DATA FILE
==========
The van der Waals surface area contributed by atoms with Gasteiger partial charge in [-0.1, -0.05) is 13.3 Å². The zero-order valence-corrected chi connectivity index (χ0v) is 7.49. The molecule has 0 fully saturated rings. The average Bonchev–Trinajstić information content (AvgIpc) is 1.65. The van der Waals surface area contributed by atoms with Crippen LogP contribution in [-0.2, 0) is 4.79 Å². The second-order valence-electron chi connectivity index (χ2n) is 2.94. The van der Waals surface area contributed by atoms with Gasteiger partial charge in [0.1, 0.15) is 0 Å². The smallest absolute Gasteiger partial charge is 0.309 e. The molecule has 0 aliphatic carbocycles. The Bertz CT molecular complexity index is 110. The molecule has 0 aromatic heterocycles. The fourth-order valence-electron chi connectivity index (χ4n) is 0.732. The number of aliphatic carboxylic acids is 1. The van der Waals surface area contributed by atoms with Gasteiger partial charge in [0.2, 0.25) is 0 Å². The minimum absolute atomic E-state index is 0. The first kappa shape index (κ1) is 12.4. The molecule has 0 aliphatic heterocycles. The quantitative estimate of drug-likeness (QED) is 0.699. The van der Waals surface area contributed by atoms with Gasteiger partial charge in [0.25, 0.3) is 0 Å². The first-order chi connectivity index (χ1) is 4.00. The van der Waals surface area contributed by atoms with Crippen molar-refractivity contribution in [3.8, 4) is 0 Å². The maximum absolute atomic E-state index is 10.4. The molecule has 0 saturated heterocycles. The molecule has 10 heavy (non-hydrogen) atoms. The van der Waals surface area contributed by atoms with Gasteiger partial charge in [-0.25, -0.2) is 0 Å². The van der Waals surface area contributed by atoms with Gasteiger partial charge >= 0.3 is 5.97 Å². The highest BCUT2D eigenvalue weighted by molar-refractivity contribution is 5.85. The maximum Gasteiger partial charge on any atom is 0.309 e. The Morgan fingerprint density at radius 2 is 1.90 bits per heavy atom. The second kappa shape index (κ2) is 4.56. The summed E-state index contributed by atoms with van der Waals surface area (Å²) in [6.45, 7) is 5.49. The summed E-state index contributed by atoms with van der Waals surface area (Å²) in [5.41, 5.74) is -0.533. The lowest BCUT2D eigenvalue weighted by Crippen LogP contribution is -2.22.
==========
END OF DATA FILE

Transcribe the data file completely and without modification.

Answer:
The van der Waals surface area contributed by atoms with Gasteiger partial charge in [-0.1, -0.05) is 13.3 Å². The zero-order valence-corrected chi connectivity index (χ0v) is 7.49. The molecule has 0 fully saturated rings. The average Bonchev–Trinajstić information content (AvgIpc) is 1.65. The van der Waals surface area contributed by atoms with Crippen LogP contribution in [-0.2, 0) is 4.79 Å². The second-order valence-electron chi connectivity index (χ2n) is 2.94. The van der Waals surface area contributed by atoms with Gasteiger partial charge in [0.1, 0.15) is 0 Å². The smallest absolute Gasteiger partial charge is 0.309 e. The molecule has 0 aliphatic carbocycles. The Bertz CT molecular complexity index is 110. The molecule has 0 aromatic heterocycles. The fourth-order valence-electron chi connectivity index (χ4n) is 0.732. The number of aliphatic carboxylic acids is 1. The van der Waals surface area contributed by atoms with Gasteiger partial charge in [0.2, 0.25) is 0 Å². The minimum absolute atomic E-state index is 0. The first kappa shape index (κ1) is 12.4. The molecule has 0 aliphatic heterocycles. The quantitative estimate of drug-likeness (QED) is 0.699. The van der Waals surface area contributed by atoms with Gasteiger partial charge in [0.25, 0.3) is 0 Å². The first-order chi connectivity index (χ1) is 4.00. The van der Waals surface area contributed by atoms with Crippen molar-refractivity contribution in [3.8, 4) is 0 Å². The maximum absolute atomic E-state index is 10.4. The molecule has 0 saturated heterocycles. The molecule has 10 heavy (non-hydrogen) atoms. The van der Waals surface area contributed by atoms with Gasteiger partial charge in [-0.25, -0.2) is 0 Å². The van der Waals surface area contributed by atoms with Gasteiger partial charge >= 0.3 is 5.97 Å². The highest BCUT2D eigenvalue weighted by molar-refractivity contribution is 5.85. The maximum Gasteiger partial charge on any atom is 0.309 e. The Morgan fingerprint density at radius 2 is 1.90 bits per heavy atom. The second kappa shape index (κ2) is 4.56. The summed E-state index contributed by atoms with van der Waals surface area (Å²) in [6.45, 7) is 5.49. The summed E-state index contributed by atoms with van der Waals surface area (Å²) in [5.41, 5.74) is -0.533. The lowest BCUT2D eigenvalue weighted by Crippen LogP contribution is -2.22.